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Big Tobacco misinformation 'undermines' success of plain packaging

19 June, 2014

Ongoing misinformation about tobacco sales in Australia is being driven by the tobacco industry to undermine the effectiveness of plain packaging, according to Cancer Council Australia.

Cancer Council Australia CEO and medical oncologist, Professor Ian Olver, in a statement last week (18 June) said independent tobacco sales figures published by the Department of Health showed tobacco consumption in Australia in the March quarter of 2014 was at an all-time low.

New Treasury figures1 were further indication of a decline in smoking, with tobacco clearances (including excise and customs duty) falling by 3.4 per cent in 2013 relative to 2012 when tobacco plain packaging was introduced.

"The so-called data being spun by the tobacco industry to claim that plain packaging has not worked is plain wrong," Professor Olver said.

"If we used tobacco industry claims to guide health policy, life expectancy in Australia would be much lower than it is today."

Professor Olver said the latest tobacco industry misinformation is part of a concerted campaign to undermine the effects of plain packaging.

"Plain packaging was introduced to stop young people and other non-smokers becoming addicted to tobacco products in the first place," he said.

"The only independent analysis of plain packaging2 shows that it is working exactly as expected – to reduce the visual appeal of the product and enhance the graphic warnings.

"The latest Health Department figures show that tobacco consumption is continuing to decrease, and with it, the risk of Australians dying prematurely from one of the 15 cancer types caused by smoking.

"The tobacco industry's misinformation campaign is aimed at undermining the introduction of plain packaging in the UK.

"In a country of 63 million people, plain packaging would be a major blow to the tobacco industry’s profits."

A 'promotional' campaign for Big Tobacco

AMA President A/Prof Brian Owler also joined the chorus of disapproval, condemning The Australian's story as a "promotion of smoking and Big Tobacco".

A/Prof Owler said that Australia's leadership on tobacco control, including the plain packaging laws, has bipartisan support and has been applauded by public health advocates around the world.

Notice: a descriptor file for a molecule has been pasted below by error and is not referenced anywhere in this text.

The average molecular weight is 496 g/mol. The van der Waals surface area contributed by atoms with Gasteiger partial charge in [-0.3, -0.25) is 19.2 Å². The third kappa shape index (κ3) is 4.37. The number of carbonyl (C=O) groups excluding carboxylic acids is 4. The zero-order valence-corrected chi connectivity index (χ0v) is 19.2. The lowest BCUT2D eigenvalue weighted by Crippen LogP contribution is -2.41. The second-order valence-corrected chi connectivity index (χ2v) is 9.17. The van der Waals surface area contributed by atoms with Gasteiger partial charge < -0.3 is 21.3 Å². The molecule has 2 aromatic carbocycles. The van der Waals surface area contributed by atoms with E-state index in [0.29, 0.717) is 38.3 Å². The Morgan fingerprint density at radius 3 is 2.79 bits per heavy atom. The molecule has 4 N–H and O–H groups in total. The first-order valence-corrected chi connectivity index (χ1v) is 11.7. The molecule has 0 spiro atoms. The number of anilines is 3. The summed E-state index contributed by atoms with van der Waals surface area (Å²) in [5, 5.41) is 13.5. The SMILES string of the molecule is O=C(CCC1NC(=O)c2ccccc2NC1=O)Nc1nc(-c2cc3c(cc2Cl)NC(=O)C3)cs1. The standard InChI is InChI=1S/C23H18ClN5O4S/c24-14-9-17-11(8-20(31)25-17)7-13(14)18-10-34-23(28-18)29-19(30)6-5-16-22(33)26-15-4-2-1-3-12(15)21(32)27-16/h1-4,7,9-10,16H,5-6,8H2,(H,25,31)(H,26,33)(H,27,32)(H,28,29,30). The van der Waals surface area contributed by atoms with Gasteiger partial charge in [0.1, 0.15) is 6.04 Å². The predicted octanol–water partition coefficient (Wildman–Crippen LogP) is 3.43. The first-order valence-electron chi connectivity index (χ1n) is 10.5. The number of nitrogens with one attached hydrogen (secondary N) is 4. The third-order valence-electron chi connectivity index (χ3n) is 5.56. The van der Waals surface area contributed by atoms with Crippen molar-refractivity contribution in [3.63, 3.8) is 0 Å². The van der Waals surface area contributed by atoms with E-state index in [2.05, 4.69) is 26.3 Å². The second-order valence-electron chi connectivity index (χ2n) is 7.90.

"The smoking debate is not about politics or ideology, it is about life and death," he said.

"Smoking kills – the evidence is in and has been for a long time.

"Actions that stop people smoking save millions of lives around the world, and improve the lives and quality of life of millions more.

"Doctors see the horrific harms caused by smoking every day in surgeries and operating theatres, and it's not pretty. We have to stop people throwing their lives and health away.

"As a modern responsible society, we must do all we can to help or convince people to stop smoking for the sake of their health and the health of others.

"We have come a long way, but there is still so much more to do.

"The actions of the tobacco industry in manipulating statistics and engaging in dirty tricks marketing are deplorable – and should not be promoted or encouraged.

"The key statistic is that the number of smokers in Australia fell in 2013 by 1.4 per cent (ABS).

"The AMA urges the government to restate its support for the plain packaging laws and tobacco control generally, and we urge The Australian and other media to stop giving Big Tobacco a free ride in promoting its killer products," A/Prof Owler said.



2. Wakefield, Hayes, Durkin, Borland, Introduction effects of the Australian plain packaging policy on adult smokers: a cross-sectional study, British Medical Journal, 2013

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Terri Goodwin | Tuesday, June 24, 2014, 11:36 AM
The tobacco industry is no better than the street drug dealer peddling a product that has made them filthy rich and caused nothing but misery and death to those addicted. Quite frankly it astounds me that a product that has the ability to cause so much illness and death is still allowed to be sold. If it was a faulty car it would have been recalled as soon as it was known that it would or could potentially cause harm or death.